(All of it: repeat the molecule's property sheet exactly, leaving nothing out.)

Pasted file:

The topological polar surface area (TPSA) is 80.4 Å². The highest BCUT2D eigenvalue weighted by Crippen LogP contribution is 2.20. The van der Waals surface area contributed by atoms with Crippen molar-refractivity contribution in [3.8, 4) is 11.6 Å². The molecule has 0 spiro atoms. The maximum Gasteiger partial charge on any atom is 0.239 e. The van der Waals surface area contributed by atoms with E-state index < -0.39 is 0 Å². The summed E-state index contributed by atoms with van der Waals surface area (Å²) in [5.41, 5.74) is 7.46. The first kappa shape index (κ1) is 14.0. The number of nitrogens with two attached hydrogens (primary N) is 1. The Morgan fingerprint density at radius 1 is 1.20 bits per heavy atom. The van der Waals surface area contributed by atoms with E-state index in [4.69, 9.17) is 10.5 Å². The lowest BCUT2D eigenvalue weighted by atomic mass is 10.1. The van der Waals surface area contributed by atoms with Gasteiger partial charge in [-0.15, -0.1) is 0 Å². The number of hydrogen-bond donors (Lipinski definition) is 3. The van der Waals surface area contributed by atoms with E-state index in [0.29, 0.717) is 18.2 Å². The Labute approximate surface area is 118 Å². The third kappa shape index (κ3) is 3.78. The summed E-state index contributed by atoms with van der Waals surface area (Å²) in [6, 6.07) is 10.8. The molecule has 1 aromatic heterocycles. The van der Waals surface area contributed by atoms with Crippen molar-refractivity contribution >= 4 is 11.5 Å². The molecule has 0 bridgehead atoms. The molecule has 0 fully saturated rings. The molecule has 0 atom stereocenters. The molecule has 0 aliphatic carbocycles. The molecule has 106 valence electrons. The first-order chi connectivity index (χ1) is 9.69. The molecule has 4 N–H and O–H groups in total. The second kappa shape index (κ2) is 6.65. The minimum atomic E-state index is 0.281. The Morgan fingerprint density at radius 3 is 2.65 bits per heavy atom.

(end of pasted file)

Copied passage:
The topological polar surface area (TPSA) is 80.4 Å². The highest BCUT2D eigenvalue weighted by Crippen LogP contribution is 2.20. The van der Waals surface area contributed by atoms with Crippen molar-refractivity contribution in [3.8, 4) is 11.6 Å². The molecule has 0 spiro atoms. The maximum Gasteiger partial charge on any atom is 0.239 e. The van der Waals surface area contributed by atoms with E-state index < -0.39 is 0 Å². The summed E-state index contributed by atoms with van der Waals surface area (Å²) in [5.41, 5.74) is 7.46. The first kappa shape index (κ1) is 14.0. The number of nitrogens with two attached hydrogens (primary N) is 1. The Morgan fingerprint density at radius 1 is 1.20 bits per heavy atom. The van der Waals surface area contributed by atoms with E-state index in [4.69, 9.17) is 10.5 Å². The lowest BCUT2D eigenvalue weighted by atomic mass is 10.1. The van der Waals surface area contributed by atoms with Gasteiger partial charge in [-0.15, -0.1) is 0 Å². The number of hydrogen-bond donors (Lipinski definition) is 3. The van der Waals surface area contributed by atoms with E-state index in [0.29, 0.717) is 18.2 Å². The Labute approximate surface area is 118 Å². The third kappa shape index (κ3) is 3.78. The summed E-state index contributed by atoms with van der Waals surface area (Å²) in [6, 6.07) is 10.8. The molecule has 1 aromatic heterocycles. The van der Waals surface area contributed by atoms with Crippen molar-refractivity contribution >= 4 is 11.5 Å². The molecule has 0 bridgehead atoms. The molecule has 0 fully saturated rings. The molecule has 0 atom stereocenters. The molecule has 0 aliphatic carbocycles. The molecule has 106 valence electrons. The first-order chi connectivity index (χ1) is 9.69. The molecule has 4 N–H and O–H groups in total. The second kappa shape index (κ2) is 6.65. The minimum atomic E-state index is 0.281. The Morgan fingerprint density at radius 3 is 2.65 bits per heavy atom.